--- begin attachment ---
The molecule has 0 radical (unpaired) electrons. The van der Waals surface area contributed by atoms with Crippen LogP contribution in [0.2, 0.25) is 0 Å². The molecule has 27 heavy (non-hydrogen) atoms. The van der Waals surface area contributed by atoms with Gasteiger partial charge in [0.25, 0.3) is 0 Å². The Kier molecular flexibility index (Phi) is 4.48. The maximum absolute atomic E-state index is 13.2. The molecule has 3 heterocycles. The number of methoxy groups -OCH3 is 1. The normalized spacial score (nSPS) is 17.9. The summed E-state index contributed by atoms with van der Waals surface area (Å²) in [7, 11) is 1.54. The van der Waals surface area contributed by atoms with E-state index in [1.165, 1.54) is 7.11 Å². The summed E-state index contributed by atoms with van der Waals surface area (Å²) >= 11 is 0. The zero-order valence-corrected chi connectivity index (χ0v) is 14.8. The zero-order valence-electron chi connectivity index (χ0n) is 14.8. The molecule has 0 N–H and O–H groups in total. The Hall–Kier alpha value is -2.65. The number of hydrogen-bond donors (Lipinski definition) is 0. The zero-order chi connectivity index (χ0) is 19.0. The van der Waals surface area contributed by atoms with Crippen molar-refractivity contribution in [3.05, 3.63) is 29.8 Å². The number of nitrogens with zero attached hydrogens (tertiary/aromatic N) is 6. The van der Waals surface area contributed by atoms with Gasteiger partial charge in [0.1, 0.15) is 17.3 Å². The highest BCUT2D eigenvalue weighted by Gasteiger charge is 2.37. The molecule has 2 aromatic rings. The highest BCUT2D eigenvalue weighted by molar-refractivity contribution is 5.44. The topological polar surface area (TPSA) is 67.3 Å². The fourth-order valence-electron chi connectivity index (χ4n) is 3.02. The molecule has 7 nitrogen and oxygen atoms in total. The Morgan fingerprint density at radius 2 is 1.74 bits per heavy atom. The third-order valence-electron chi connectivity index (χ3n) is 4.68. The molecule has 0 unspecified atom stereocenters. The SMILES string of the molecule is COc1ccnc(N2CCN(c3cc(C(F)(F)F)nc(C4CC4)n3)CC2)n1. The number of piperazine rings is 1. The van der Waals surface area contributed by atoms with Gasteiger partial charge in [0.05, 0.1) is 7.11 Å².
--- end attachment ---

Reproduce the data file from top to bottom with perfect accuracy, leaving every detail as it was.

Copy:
The molecule has 0 radical (unpaired) electrons. The van der Waals surface area contributed by atoms with Crippen LogP contribution in [0.2, 0.25) is 0 Å². The molecule has 27 heavy (non-hydrogen) atoms. The van der Waals surface area contributed by atoms with Gasteiger partial charge in [0.25, 0.3) is 0 Å². The Kier molecular flexibility index (Phi) is 4.48. The maximum absolute atomic E-state index is 13.2. The molecule has 3 heterocycles. The number of methoxy groups -OCH3 is 1. The normalized spacial score (nSPS) is 17.9. The summed E-state index contributed by atoms with van der Waals surface area (Å²) in [7, 11) is 1.54. The van der Waals surface area contributed by atoms with E-state index in [1.165, 1.54) is 7.11 Å². The summed E-state index contributed by atoms with van der Waals surface area (Å²) >= 11 is 0. The zero-order valence-corrected chi connectivity index (χ0v) is 14.8. The zero-order valence-electron chi connectivity index (χ0n) is 14.8. The molecule has 0 N–H and O–H groups in total. The Hall–Kier alpha value is -2.65. The number of hydrogen-bond donors (Lipinski definition) is 0. The zero-order chi connectivity index (χ0) is 19.0. The van der Waals surface area contributed by atoms with Crippen molar-refractivity contribution in [3.05, 3.63) is 29.8 Å². The number of nitrogens with zero attached hydrogens (tertiary/aromatic N) is 6. The van der Waals surface area contributed by atoms with Gasteiger partial charge in [0.1, 0.15) is 17.3 Å². The highest BCUT2D eigenvalue weighted by Gasteiger charge is 2.37. The molecule has 2 aromatic rings. The highest BCUT2D eigenvalue weighted by molar-refractivity contribution is 5.44. The topological polar surface area (TPSA) is 67.3 Å². The fourth-order valence-electron chi connectivity index (χ4n) is 3.02. The molecule has 7 nitrogen and oxygen atoms in total. The Morgan fingerprint density at radius 2 is 1.74 bits per heavy atom. The third-order valence-electron chi connectivity index (χ3n) is 4.68. The molecule has 0 unspecified atom stereocenters. The SMILES string of the molecule is COc1ccnc(N2CCN(c3cc(C(F)(F)F)nc(C4CC4)n3)CC2)n1. The number of piperazine rings is 1. The van der Waals surface area contributed by atoms with Gasteiger partial charge in [0.05, 0.1) is 7.11 Å².